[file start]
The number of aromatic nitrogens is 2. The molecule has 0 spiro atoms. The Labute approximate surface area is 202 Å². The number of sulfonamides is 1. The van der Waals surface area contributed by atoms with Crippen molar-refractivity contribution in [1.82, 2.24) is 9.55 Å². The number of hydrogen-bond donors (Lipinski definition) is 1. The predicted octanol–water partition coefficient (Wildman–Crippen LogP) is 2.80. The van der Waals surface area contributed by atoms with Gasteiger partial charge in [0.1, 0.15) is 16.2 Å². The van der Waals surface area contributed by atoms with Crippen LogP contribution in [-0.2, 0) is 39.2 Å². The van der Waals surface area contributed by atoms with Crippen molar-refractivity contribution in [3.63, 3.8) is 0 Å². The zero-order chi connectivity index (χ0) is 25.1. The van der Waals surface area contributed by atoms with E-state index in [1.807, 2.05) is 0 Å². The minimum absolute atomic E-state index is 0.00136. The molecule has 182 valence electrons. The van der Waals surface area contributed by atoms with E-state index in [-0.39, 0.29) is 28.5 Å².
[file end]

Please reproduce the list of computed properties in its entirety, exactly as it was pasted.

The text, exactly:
The number of aromatic nitrogens is 2. The molecule has 0 spiro atoms. The Labute approximate surface area is 202 Å². The number of sulfonamides is 1. The van der Waals surface area contributed by atoms with Crippen molar-refractivity contribution in [1.82, 2.24) is 9.55 Å². The number of hydrogen-bond donors (Lipinski definition) is 1. The predicted octanol–water partition coefficient (Wildman–Crippen LogP) is 2.80. The van der Waals surface area contributed by atoms with Gasteiger partial charge in [0.1, 0.15) is 16.2 Å². The van der Waals surface area contributed by atoms with Crippen LogP contribution in [-0.2, 0) is 39.2 Å². The van der Waals surface area contributed by atoms with Crippen molar-refractivity contribution in [3.63, 3.8) is 0 Å². The zero-order chi connectivity index (χ0) is 25.1. The van der Waals surface area contributed by atoms with E-state index in [1.807, 2.05) is 0 Å². The minimum absolute atomic E-state index is 0.00136. The molecule has 182 valence electrons. The van der Waals surface area contributed by atoms with E-state index in [-0.39, 0.29) is 28.5 Å².